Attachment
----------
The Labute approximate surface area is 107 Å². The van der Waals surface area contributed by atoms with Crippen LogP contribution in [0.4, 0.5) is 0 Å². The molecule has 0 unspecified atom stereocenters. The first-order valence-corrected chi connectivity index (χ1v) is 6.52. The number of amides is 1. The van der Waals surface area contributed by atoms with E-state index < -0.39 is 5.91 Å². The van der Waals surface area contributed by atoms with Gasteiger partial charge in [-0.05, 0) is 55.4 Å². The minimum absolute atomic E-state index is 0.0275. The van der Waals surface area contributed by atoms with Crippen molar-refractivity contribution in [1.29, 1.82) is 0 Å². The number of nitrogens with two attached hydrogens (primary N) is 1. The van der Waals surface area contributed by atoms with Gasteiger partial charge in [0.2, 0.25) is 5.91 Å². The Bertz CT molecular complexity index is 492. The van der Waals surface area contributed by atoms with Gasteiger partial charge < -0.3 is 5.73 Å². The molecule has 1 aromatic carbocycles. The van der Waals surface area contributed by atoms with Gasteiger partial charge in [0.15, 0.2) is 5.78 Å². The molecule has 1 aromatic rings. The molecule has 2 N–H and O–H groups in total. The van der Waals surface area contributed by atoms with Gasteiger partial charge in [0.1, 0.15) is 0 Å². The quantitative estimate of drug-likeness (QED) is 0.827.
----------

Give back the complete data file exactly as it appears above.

The Labute approximate surface area is 107 Å². The van der Waals surface area contributed by atoms with Crippen LogP contribution in [0.4, 0.5) is 0 Å². The molecule has 0 unspecified atom stereocenters. The first-order valence-corrected chi connectivity index (χ1v) is 6.52. The number of amides is 1. The van der Waals surface area contributed by atoms with E-state index < -0.39 is 5.91 Å². The van der Waals surface area contributed by atoms with Gasteiger partial charge in [-0.05, 0) is 55.4 Å². The minimum absolute atomic E-state index is 0.0275. The van der Waals surface area contributed by atoms with Crippen molar-refractivity contribution in [1.29, 1.82) is 0 Å². The number of nitrogens with two attached hydrogens (primary N) is 1. The van der Waals surface area contributed by atoms with Gasteiger partial charge in [0.2, 0.25) is 5.91 Å². The Bertz CT molecular complexity index is 492. The van der Waals surface area contributed by atoms with Gasteiger partial charge < -0.3 is 5.73 Å². The molecule has 1 aromatic carbocycles. The van der Waals surface area contributed by atoms with Gasteiger partial charge in [0.15, 0.2) is 5.78 Å². The molecule has 1 aromatic rings. The molecule has 2 N–H and O–H groups in total. The van der Waals surface area contributed by atoms with Gasteiger partial charge in [0.1, 0.15) is 0 Å². The quantitative estimate of drug-likeness (QED) is 0.827.